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September 21, 2018 

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NDP: The abbreviation for net domestic product, which is the total market value of all final goods and services produced within the political boundaries of an economy during a given period of time, usually a year, after adjusting for the depreciation of capital. Net domestic product, usually abbreviated NDP, is one of five key National Income and Product Accounts measures reported regularly (every three months) by the Bureau of Economic Analysis. The other four measures are gross domestic product, national income, personal income, and disposable income. Net domestic product has largely replaced a comparable term, net national production.

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FOUR-SECTOR KEYNESIAN MODEL: A model used to identify equilibrium in Keynesian economics based on aggregate expenditures by all four sectors (household, business, government, and foreign). Equilibrium is achieved at the intersection of the aggregate expenditures line, AE = C + I + G + (X - M), and the 45-degree line, Y = AE. This is the complete Keynesian aggregate expenditures model can be used to analyzed the impact of the foreign sector on aggregate expenditures and equilibrium.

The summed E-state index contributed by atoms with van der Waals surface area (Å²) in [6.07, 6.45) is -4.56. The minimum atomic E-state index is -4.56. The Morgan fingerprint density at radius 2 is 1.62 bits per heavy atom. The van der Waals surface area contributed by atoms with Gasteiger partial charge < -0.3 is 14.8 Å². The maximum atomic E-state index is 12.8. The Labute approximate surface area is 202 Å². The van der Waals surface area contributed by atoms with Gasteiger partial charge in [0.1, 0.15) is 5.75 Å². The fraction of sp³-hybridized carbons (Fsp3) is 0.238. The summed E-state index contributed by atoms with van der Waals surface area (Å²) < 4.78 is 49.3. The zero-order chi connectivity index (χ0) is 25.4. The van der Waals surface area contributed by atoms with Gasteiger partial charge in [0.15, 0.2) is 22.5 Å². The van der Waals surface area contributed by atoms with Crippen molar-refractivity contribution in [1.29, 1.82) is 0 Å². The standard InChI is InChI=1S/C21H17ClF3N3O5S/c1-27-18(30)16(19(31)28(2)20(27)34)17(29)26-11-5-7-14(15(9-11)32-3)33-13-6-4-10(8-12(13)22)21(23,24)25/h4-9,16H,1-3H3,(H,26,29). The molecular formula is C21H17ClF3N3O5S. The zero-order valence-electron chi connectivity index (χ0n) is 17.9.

See also | Keynesian economics | Keynesian equilibrium | consumption line | aggregate expenditures line | 45-degree line | household sector | business sector | government sector | foreign sector | fiscal policy | two-sector Keynesian model | three-sector Keynesian model |


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FOUR-SECTOR KEYNESIAN MODEL, AmosWEB GLOSS*arama, http://www.AmosWEB.com, AmosWEB LLC, 2000-2018. [Accessed: September 21, 2018].


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NONDURABLE GOODS, CONSUMPTION

Personal consumption expenditures on tangible goods that tend to last for less than a year. Common examples are food, clothing, and gasoline. This is one of three categories of personal consumption expenditures in the National Income and Product Accounts maintained by the Bureau of Economic Analysis. The other two are durable goods and services. Nondurable goods are about 30 percent of personal consumption expenditures and 20 percent of gross domestic product.

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The 1909 Lincoln penny was the first U.S. coin with the likeness of a U.S. President.
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